Timeline of the Algerian War of Independence

From French Colonization to the End of the 'Battle of Algiers'

Maqam Echahid, Martyrs Memorial commemorating Algerian war for independence (1954-1962), detail, Algiers, Algeria : Stock Photo add_a_photo Comp Add to Board Maqam Echahid, Martyrs Memorial, 1982, commemorating Algerian war for independence (1954-1962)
Martyrs Memorial commemorating the Algerian War for Independence. De Agostini/C. Sappa De Agostini Picture Library/Getty Images

Here is a timeline of the Algerian War of Independence. It dates from the time of French colonization to the end of the Battle of Algiers.

The War's Origins in French Colonization of Algeria

1830 Algiers is occupied by France.
1839 Abd el-Kader declares war on the French after their meddling in the administration of his territory.
1847 Abd el-Kader surrenders. France finally subjugates Algeria.
1848 Algeria is recognized as an integral part of France. The colony is opened to European settlers.
1871 Colonization of Algeria increases in response to the loss of the Alsace-Lorraine region to the German Empire.
1936 Blum-Viollette reform is blocked by French Settlers.
March 1937 The Parti du Peuple Algerien (PPA, Algerian People's Party) is formed by the veteran Algerian nationalist Messali Hadj.
1938 Ferhat Abbas forms the Union Populaire Algérienne (UPA, Algerian Popular Union).
1940 World War II—Fall of France.
8 November 1942 Allied landings in Algeria and Morocco.
May 1945 World War II —Victory in Europe.
Independence demonstrations in Sétif turn violent. French authorities respond with severe reprisals leading to thousands of Muslim deaths.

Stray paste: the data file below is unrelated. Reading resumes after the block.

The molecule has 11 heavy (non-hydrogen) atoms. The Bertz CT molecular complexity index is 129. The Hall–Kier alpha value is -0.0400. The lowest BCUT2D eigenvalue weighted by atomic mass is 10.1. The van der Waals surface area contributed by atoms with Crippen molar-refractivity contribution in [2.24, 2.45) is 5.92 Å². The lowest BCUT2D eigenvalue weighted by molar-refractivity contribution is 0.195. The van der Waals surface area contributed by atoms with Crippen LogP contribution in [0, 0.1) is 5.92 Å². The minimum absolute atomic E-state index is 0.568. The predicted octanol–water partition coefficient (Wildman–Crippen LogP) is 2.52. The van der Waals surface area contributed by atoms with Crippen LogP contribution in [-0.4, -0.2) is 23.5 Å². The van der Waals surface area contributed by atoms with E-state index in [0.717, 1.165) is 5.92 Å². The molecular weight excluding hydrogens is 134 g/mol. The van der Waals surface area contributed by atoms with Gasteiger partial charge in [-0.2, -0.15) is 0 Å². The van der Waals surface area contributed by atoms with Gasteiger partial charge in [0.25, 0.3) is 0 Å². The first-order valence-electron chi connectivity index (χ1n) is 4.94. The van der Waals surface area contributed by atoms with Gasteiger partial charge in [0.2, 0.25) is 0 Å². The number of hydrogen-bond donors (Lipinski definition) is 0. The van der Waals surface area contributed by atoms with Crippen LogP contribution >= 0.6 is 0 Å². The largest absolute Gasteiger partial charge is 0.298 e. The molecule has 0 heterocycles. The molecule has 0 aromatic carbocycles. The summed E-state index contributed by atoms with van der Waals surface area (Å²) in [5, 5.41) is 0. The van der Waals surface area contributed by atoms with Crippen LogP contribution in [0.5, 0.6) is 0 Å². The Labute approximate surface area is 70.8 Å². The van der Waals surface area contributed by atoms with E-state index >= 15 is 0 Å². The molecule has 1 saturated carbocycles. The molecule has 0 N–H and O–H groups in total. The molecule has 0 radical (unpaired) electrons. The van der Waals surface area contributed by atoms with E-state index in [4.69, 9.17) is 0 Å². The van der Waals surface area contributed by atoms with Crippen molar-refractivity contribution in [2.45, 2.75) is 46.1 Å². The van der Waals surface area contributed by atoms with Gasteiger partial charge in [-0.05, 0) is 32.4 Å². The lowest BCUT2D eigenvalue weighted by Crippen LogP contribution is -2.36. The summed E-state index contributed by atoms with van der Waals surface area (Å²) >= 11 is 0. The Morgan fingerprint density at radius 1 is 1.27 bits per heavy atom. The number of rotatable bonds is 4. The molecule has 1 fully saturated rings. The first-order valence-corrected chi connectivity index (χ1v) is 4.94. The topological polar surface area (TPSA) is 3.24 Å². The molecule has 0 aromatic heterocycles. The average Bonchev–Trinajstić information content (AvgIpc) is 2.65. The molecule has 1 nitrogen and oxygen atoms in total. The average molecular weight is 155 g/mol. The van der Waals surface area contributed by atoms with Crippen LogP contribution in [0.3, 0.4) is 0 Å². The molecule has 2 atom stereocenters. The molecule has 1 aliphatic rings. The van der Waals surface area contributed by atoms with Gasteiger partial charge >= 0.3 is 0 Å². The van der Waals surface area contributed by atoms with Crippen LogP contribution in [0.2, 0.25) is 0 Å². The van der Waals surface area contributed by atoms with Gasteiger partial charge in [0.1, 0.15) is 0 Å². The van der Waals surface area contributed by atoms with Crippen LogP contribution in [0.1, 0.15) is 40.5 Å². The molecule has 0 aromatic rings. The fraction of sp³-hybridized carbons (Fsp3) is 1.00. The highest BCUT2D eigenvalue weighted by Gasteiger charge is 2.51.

October 1946 The Mouvement pour le Triomphe des Libertés Démocratiques (MTLD, Movement for the Triumph of Democratic Liberties) replaces the PPA, with Messali Hadj as president.
1947 The Organization Spéciale (OS, Special Organization) is formed as a paramilitary arm of the MTLD.
20 September 1947 A new constitution for Algeria is established. All Algerian citizens are offered French citizenship (of equal status to those of France). However, when an Algerian National Assembly is convened it is skewed to settlers compared to indigenous Algerians -- two politically equal 60-member colleges are created, one representing the 1.5 million European settlers, the other for 9 million Algerian Muslims.
1949 Attack on the central post office of Oran by the Organization Spéciale (OS, Special Organization).
1952 Several leaders of the Organization Spéciale (OS, Special Organization) are arrested by French Authorities. Ahmed Ben Bella, however, manages to escape to Cairo.
1954 The Comité Révolutionaire d'Unité et d'Action (CRUA, Revolutionary Committee for Unity and Action) is set up by several former members of the Organization Spéciale (OS, Special Organization). They intend to lead the revolt against French rule. A conference in Switzerland by CRUA officials sets out the future administration of Algeria after the defeat of the French -- six administrative districts (Wilaya) under the command of a military chief are established.
June 1954 New French government under the Parti Radical (Radical Party) and with Pierre Mendès-France as chairman of the Council of Ministers, an acknowledged opponent of French colonialism, withdraws troops from Vietnam following the fall of Dien Bien Phu. This is seen by Algerians as a positive step towards recognition of independence movements in French-occupied territories.